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Possible to file federal trademark anonymously?

San Francisco, CA |

Is it possible to conceal my name when filing for a federal trademark? Specifically, is it possible to register in the name of an LLC instead of a person? Or can an attorney file on your behalf? I'm interested in protecting my privacy, since my understanding is that TM filings are all public record accessible by anyone.

Thanks!

Just to clarify - I'm interested in concealing my identity from the public, not from the USPTO.

Attorney Answers 5


  1. The application must be filed in the name of the owner of the mark. The owner of the mark is the
    person or entity who controls the nature and quality of the goods/services identified by the mark.
    The owner is not necessarily the name of the person filling out the form. The owner may be an
    individual, corporation, partnership, LLC, or other type of legal entity. Moreover, you are not required to be a U.S. citizen to apply for and obtain a federal registration. Good luck!


  2. You can use an entity which will help to protect your identity. Who will sign for the entity to protect your identity is a separate issue.

    The above is general legal and business analysis. It is not "legal advice" but analysis, and different lawyers may analyse this matter differently, especially if there are additional facts not reflected in the question. I am not your attorney until retained by a written retainer agreement signed by both of us. I am only licensed in California. See also avvo.com terms and conditions item 9, incorporated as if it was reprinted here.


  3. Yes, it is possible to file for a federal trademark using an LLC. Yes, an attorney can file on your or your LLC's behalf. While your or your LLC's information will be part of the application, the office will only contact your attorney with regards to the application.

    The information presented here is general in nature and is not intended, nor should be construed, as legal advice. This posting does not create any attorney-client relationship with the author (who is only admitted to practice law in the State of California). For specific advice about your particular situation, consult your own attorney.


  4. Just to clarify, what you tell the USPTO in a trademark application will be available to the public. Correspondence with the USPTO with respect to a trademark application must be in writing (which is now done mostly online using interactive software via web browser) and such correspondence is made a matter of public record within days. To keep your identity secret, use a trademark attorney and have that attorney submit via a company. However, since trademark rights are based on use, the applicant must be the user, so you need to use a trademark attorney or business attorney to set this all up so the fictitious entity using the mark is the same as the one applying to the USPTO. Otherwise, you are probably going to screw this all up and either reveal your secret identity publicly or end up with an invalid registration.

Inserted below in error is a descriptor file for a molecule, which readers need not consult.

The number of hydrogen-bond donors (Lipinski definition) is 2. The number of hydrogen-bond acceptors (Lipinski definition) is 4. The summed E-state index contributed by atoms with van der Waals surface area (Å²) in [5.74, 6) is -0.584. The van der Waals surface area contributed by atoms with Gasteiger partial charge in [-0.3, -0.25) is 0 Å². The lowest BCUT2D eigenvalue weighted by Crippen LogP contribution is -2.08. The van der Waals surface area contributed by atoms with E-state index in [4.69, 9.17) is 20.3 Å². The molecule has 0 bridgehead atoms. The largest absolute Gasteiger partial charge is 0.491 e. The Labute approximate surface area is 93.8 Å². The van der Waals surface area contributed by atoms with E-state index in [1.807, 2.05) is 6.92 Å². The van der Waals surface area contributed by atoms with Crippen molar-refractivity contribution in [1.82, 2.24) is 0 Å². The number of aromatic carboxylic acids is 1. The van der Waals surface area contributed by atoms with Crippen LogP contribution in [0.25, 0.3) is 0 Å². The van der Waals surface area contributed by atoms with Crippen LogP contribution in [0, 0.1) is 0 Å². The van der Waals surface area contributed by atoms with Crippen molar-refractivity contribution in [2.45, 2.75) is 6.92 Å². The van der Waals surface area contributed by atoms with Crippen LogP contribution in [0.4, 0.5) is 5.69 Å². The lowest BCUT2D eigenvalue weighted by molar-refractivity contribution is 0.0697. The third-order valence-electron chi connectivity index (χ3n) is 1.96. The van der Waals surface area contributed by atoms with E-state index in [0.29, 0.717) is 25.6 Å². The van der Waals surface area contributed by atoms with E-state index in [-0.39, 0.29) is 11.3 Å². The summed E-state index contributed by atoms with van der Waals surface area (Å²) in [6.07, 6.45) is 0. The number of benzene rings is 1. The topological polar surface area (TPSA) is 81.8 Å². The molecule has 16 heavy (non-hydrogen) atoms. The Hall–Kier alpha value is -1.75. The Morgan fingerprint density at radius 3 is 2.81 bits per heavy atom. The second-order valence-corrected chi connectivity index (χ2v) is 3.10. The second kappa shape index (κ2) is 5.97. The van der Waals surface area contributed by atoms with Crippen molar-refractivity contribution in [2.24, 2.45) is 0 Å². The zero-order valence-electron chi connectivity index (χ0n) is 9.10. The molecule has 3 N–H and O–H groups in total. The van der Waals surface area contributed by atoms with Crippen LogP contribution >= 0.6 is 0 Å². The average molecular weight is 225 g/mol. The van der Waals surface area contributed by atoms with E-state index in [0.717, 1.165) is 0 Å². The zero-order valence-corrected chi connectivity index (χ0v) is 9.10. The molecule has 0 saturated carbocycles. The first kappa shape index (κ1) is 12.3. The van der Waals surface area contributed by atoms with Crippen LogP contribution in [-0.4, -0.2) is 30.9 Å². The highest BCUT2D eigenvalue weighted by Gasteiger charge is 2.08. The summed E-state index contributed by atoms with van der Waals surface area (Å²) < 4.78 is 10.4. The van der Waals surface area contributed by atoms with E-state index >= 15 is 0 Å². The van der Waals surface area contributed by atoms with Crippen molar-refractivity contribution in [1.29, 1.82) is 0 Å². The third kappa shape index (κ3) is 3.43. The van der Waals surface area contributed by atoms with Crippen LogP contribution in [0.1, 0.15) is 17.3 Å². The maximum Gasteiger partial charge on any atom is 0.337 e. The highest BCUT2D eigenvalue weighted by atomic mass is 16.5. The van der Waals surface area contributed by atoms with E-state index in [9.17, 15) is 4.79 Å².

I am not your lawyer and you are not my client. Free advice here is without recourse and any reliance thereupon is at your sole risk. This is done without compensation as a free public service. I am licensed in IL, MO, TX and I am a Reg. Pat. Atty. so advice in any other jurisdiction is strictly general advice and should be confirmed with an attorney licensed in that jurisdiction.


  5. Through some tortured, convoluted methods it's possible to do so (as you note, from the public, not from the USPTO). It will absolutely require an attorney filing for you, and it will very likely require you registering an outside business entity. It will not be perfect -- if you are sued, for instance, it is possible that you can be identified by a determined plaintiff who goes through the appropriate forensics chain by seeking copies of the signatures on various formation documents, or through the correspondence with the USPTO if your name comes up anywhere, or if the attorney is compelled to reveal it. So it's not perfect, but you can make yourself a hard target, rather than a soft one. Be prepared to pay for this privilege. Best of luck.

    I focus my practice on (video) gaming industry, casino gambling, and complex internet law issues, electronic free speech, entertainment law, copyright and trademark law, and computer fraud. I primarily represent game developers and founders of emergent internet technologies. The author is a Maryland attorney; however no answer given on Avvo is intended as legal advice or intended to create an attorney-client relationship.